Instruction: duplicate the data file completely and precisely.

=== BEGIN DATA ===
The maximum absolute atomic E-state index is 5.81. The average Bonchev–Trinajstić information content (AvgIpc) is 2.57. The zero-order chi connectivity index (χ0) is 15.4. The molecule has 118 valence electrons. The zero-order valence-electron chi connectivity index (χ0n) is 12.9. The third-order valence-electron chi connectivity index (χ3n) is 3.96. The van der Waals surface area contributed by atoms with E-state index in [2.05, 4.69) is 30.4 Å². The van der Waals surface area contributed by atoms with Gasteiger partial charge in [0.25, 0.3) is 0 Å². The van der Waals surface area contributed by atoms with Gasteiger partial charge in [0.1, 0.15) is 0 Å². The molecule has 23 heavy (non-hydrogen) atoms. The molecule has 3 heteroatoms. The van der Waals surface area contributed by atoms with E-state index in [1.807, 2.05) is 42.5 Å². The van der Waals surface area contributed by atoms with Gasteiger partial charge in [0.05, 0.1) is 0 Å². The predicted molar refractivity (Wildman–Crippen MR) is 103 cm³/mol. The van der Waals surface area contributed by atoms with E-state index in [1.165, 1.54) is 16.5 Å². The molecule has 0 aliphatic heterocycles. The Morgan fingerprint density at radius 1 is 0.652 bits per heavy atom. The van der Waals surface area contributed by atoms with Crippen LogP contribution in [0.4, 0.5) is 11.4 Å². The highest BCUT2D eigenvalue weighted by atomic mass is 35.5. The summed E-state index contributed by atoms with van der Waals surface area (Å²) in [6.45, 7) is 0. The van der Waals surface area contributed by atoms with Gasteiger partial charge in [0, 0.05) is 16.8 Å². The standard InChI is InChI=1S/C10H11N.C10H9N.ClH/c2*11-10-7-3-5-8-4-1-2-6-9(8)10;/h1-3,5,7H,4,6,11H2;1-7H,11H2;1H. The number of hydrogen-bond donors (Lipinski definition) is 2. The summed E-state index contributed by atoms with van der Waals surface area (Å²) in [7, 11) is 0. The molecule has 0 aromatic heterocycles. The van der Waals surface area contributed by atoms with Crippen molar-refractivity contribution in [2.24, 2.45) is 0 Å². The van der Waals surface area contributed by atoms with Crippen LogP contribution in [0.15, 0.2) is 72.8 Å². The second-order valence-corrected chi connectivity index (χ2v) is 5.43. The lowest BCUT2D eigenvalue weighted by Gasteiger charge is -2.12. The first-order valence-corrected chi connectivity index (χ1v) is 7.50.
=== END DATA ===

The maximum absolute atomic E-state index is 5.81. The average Bonchev–Trinajstić information content (AvgIpc) is 2.57. The zero-order chi connectivity index (χ0) is 15.4. The molecule has 118 valence electrons. The zero-order valence-electron chi connectivity index (χ0n) is 12.9. The third-order valence-electron chi connectivity index (χ3n) is 3.96. The van der Waals surface area contributed by atoms with E-state index in [2.05, 4.69) is 30.4 Å². The van der Waals surface area contributed by atoms with Gasteiger partial charge in [0.25, 0.3) is 0 Å². The van der Waals surface area contributed by atoms with Gasteiger partial charge in [0.1, 0.15) is 0 Å². The molecule has 23 heavy (non-hydrogen) atoms. The molecule has 3 heteroatoms. The van der Waals surface area contributed by atoms with E-state index in [1.807, 2.05) is 42.5 Å². The van der Waals surface area contributed by atoms with Gasteiger partial charge in [0.05, 0.1) is 0 Å². The predicted molar refractivity (Wildman–Crippen MR) is 103 cm³/mol. The van der Waals surface area contributed by atoms with E-state index in [1.165, 1.54) is 16.5 Å². The molecule has 0 aliphatic heterocycles. The Morgan fingerprint density at radius 1 is 0.652 bits per heavy atom. The van der Waals surface area contributed by atoms with Crippen LogP contribution in [0.4, 0.5) is 11.4 Å². The highest BCUT2D eigenvalue weighted by atomic mass is 35.5. The summed E-state index contributed by atoms with van der Waals surface area (Å²) in [6.45, 7) is 0. The van der Waals surface area contributed by atoms with Gasteiger partial charge in [0, 0.05) is 16.8 Å². The standard InChI is InChI=1S/C10H11N.C10H9N.ClH/c2*11-10-7-3-5-8-4-1-2-6-9(8)10;/h1-3,5,7H,4,6,11H2;1-7H,11H2;1H. The number of hydrogen-bond donors (Lipinski definition) is 2. The summed E-state index contributed by atoms with van der Waals surface area (Å²) in [7, 11) is 0. The molecule has 0 aromatic heterocycles. The van der Waals surface area contributed by atoms with Crippen molar-refractivity contribution in [2.24, 2.45) is 0 Å². The van der Waals surface area contributed by atoms with Crippen LogP contribution in [0.15, 0.2) is 72.8 Å². The second-order valence-corrected chi connectivity index (χ2v) is 5.43. The lowest BCUT2D eigenvalue weighted by Gasteiger charge is -2.12. The first-order valence-corrected chi connectivity index (χ1v) is 7.50.